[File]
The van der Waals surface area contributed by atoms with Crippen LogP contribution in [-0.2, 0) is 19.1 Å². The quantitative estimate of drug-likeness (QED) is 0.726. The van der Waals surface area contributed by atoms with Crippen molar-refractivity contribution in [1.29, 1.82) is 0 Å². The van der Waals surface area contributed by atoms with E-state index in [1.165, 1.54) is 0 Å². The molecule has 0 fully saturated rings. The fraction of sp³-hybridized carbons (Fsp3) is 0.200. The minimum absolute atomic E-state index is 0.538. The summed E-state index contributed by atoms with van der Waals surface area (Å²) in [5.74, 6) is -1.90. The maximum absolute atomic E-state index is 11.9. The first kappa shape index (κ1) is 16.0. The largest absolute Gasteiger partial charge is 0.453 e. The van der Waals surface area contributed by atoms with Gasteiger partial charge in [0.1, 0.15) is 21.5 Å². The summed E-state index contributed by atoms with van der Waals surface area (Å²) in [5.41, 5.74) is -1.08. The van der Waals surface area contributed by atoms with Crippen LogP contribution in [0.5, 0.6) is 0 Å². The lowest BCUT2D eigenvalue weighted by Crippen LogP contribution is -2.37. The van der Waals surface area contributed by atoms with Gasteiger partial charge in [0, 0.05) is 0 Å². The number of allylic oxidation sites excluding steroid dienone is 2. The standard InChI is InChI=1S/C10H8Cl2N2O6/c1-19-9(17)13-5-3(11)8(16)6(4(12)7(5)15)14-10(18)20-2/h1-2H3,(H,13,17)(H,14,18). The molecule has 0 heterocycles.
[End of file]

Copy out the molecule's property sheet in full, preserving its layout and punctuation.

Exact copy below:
The van der Waals surface area contributed by atoms with Crippen LogP contribution in [-0.2, 0) is 19.1 Å². The quantitative estimate of drug-likeness (QED) is 0.726. The van der Waals surface area contributed by atoms with Crippen molar-refractivity contribution in [1.29, 1.82) is 0 Å². The van der Waals surface area contributed by atoms with E-state index in [1.165, 1.54) is 0 Å². The molecule has 0 fully saturated rings. The fraction of sp³-hybridized carbons (Fsp3) is 0.200. The minimum absolute atomic E-state index is 0.538. The summed E-state index contributed by atoms with van der Waals surface area (Å²) in [5.74, 6) is -1.90. The maximum absolute atomic E-state index is 11.9. The first kappa shape index (κ1) is 16.0. The largest absolute Gasteiger partial charge is 0.453 e. The van der Waals surface area contributed by atoms with Gasteiger partial charge in [0.1, 0.15) is 21.5 Å². The summed E-state index contributed by atoms with van der Waals surface area (Å²) in [5.41, 5.74) is -1.08. The van der Waals surface area contributed by atoms with Crippen LogP contribution in [0.5, 0.6) is 0 Å². The lowest BCUT2D eigenvalue weighted by Crippen LogP contribution is -2.37. The van der Waals surface area contributed by atoms with Gasteiger partial charge in [0, 0.05) is 0 Å². The number of allylic oxidation sites excluding steroid dienone is 2. The standard InChI is InChI=1S/C10H8Cl2N2O6/c1-19-9(17)13-5-3(11)8(16)6(4(12)7(5)15)14-10(18)20-2/h1-2H3,(H,13,17)(H,14,18). The molecule has 0 heterocycles.